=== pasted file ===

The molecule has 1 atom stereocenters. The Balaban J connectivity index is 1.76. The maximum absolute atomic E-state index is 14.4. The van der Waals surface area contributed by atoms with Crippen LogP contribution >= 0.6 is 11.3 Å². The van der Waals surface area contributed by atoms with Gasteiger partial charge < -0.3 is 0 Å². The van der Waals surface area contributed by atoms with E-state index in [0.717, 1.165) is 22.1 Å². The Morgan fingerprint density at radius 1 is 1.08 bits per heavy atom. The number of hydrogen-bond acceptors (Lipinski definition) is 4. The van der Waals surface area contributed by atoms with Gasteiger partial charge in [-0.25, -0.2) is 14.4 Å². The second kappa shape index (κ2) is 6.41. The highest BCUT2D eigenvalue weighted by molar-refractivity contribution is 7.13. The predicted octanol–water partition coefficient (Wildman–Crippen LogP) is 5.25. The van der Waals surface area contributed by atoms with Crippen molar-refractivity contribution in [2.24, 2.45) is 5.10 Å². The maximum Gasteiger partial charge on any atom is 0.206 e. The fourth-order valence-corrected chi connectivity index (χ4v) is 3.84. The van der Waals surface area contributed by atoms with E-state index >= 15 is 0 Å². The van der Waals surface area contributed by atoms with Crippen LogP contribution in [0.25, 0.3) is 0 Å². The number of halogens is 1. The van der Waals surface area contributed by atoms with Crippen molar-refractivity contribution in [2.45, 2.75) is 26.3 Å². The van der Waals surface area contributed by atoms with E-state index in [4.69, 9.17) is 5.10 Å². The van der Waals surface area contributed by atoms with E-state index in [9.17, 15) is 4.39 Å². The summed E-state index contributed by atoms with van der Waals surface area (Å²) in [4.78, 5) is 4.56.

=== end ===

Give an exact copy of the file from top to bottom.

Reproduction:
The molecule has 1 atom stereocenters. The Balaban J connectivity index is 1.76. The maximum absolute atomic E-state index is 14.4. The van der Waals surface area contributed by atoms with Crippen LogP contribution >= 0.6 is 11.3 Å². The van der Waals surface area contributed by atoms with Gasteiger partial charge < -0.3 is 0 Å². The van der Waals surface area contributed by atoms with E-state index in [0.717, 1.165) is 22.1 Å². The Morgan fingerprint density at radius 1 is 1.08 bits per heavy atom. The number of hydrogen-bond acceptors (Lipinski definition) is 4. The van der Waals surface area contributed by atoms with Gasteiger partial charge in [-0.25, -0.2) is 14.4 Å². The second kappa shape index (κ2) is 6.41. The highest BCUT2D eigenvalue weighted by molar-refractivity contribution is 7.13. The predicted octanol–water partition coefficient (Wildman–Crippen LogP) is 5.25. The van der Waals surface area contributed by atoms with Crippen molar-refractivity contribution in [2.24, 2.45) is 5.10 Å². The maximum Gasteiger partial charge on any atom is 0.206 e. The fourth-order valence-corrected chi connectivity index (χ4v) is 3.84. The van der Waals surface area contributed by atoms with E-state index >= 15 is 0 Å². The van der Waals surface area contributed by atoms with Crippen LogP contribution in [0.25, 0.3) is 0 Å². The number of halogens is 1. The van der Waals surface area contributed by atoms with Crippen molar-refractivity contribution in [2.45, 2.75) is 26.3 Å². The van der Waals surface area contributed by atoms with E-state index in [4.69, 9.17) is 5.10 Å². The van der Waals surface area contributed by atoms with E-state index in [9.17, 15) is 4.39 Å². The summed E-state index contributed by atoms with van der Waals surface area (Å²) in [4.78, 5) is 4.56.